A new study from the University of Oxford’s Environmental Change Institute (ECI) has found that nearly nine out of ten major ports globally are vulnerable to the effects of climate change.
The research indicates that ports, located in coastal and riverine areas, are at risk from rising sea levels and more severe storms. This could cause physical damage to port infrastructure and disrupt operations. This can lead to disruptions in shipping and trade, as well as economic losses for businesses and communities that depend on ports. Additionally, ports and coastal areas are also at risk from the impacts of extreme weather events such as hurricanes and typhoons.
The study is the first to quantify the climate risks faced by ports on a global scale. It found that 86% of all ports are exposed to more than three types of climatic and geophysical hazards, with extreme conditions at sea expected to cause operational disruptions to around 40% of ports worldwide.
The largest climate risks were found to be faced by large ports in Asia, the Gulf of Mexico and Western Europe, with the highest impacts likely to be felt in middle-income countries.
Ports that are most at risk from the impacts of climate change are typically those located in low-lying coastal areas, or those with inadequate coastal protection measures in place. Some examples of ports that are considered to be particularly vulnerable include:
the port of Miami, Florida, USA: Located in a low-lying area, the port is at risk from sea level rise and increased storm surge, which could cause flooding and damage to infrastructure. Other ports have similar problems related to the sea level: the port of Mumbai, India, the port of Shanghai, China, the port of Rotterdam, Netherlands (one of the busiest in the world), the port of Lagos, Nigeria.
And in the mediterranean area?
The Mediterranean area is particularly vulnerable to the impacts of climate change due to its location and geography. Some ports that are considered to be particularly vulnerable in this region include:
Alexandria, Egypt; Thessaloniki, Greece; Istanbul, Turkey, Naples and Venice, Italy; Marseille, France: these ports are located in low-lying areas and they are at risk from sea level rise, which could cause flooding and damage to infrastructure.
These are just a few examples, and there are many other ports in the Mediterranean region that are also at risk. As the impacts of climate change continue to worsen, it is important for ports in the region to take steps to adapt and protect their infrastructure and communities.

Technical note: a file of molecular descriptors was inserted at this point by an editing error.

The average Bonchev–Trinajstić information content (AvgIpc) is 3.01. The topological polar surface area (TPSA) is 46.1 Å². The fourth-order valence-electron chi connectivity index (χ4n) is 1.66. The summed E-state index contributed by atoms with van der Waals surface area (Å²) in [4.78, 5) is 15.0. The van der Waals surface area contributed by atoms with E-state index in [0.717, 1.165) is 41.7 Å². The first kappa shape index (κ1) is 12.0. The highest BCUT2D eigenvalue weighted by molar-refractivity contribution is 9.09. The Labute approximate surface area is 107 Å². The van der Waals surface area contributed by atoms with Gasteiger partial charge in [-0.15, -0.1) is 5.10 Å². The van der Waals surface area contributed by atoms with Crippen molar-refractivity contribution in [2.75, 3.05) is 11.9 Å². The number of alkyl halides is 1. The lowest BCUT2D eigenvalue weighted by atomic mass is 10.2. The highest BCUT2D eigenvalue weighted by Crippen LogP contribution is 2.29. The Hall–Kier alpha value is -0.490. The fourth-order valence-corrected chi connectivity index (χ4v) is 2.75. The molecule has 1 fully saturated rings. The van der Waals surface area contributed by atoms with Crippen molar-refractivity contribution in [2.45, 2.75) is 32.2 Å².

The total cost of climate risk to ports is estimated to be $7.6 billion per year, with trade worth $67 billion at risk every year due to port downtime.
Major ports in upper-middle-income countries will need to invest heavily to manage risk, which could become very expensive. On the other hand, infrastructure upgrades are needed to protect small ports in low-income countries from dangerous impacts and frequent disruptions that could have a systemic impact on the economies they serve. At these ports, the impact of climate change on economic activity can be mitigated by improving infrastructure, making them more resilient and ensuring year-round operations.
What can concretely be done to prevent the risk?
There are several measures that can be taken to prevent or reduce the risk of damage to ports and coastal areas from the impacts of climate change. Some of these include:
- Building sea walls and other coastal protection structures: these can help to reduce the risk of flooding and coastal erosion.
- Elevating infrastructure: this can help to protect against flooding and storm surge.
- Improving drainage systems: this can help to reduce the risk of flooding.
- Developing early warning systems and emergency response plans: this can help to reduce the risk of damage and loss of life during extreme weather events.
- Implementing land-use planning and zoning policies: this can help to reduce the risk of coastal development in areas that are particularly vulnerable to the impacts of climate change.
- Implementing green infrastructure solutions, such as mangroves, wetlands, dunes and beaches, which can act as natural barriers against storm surge and sea level rise.
- Investing in research and development of new technologies and materials that can make coastal structures more resilient to the impacts of climate change.
- Encouraging sustainable practices and reducing carbon emissions to slow down the rate of climate change.
It’s worth nothing that the effectiveness of these measures will depend on the severity of the impacts and the ability to implement them in a timely manner. Also, the combination of different measures will provide the best results.
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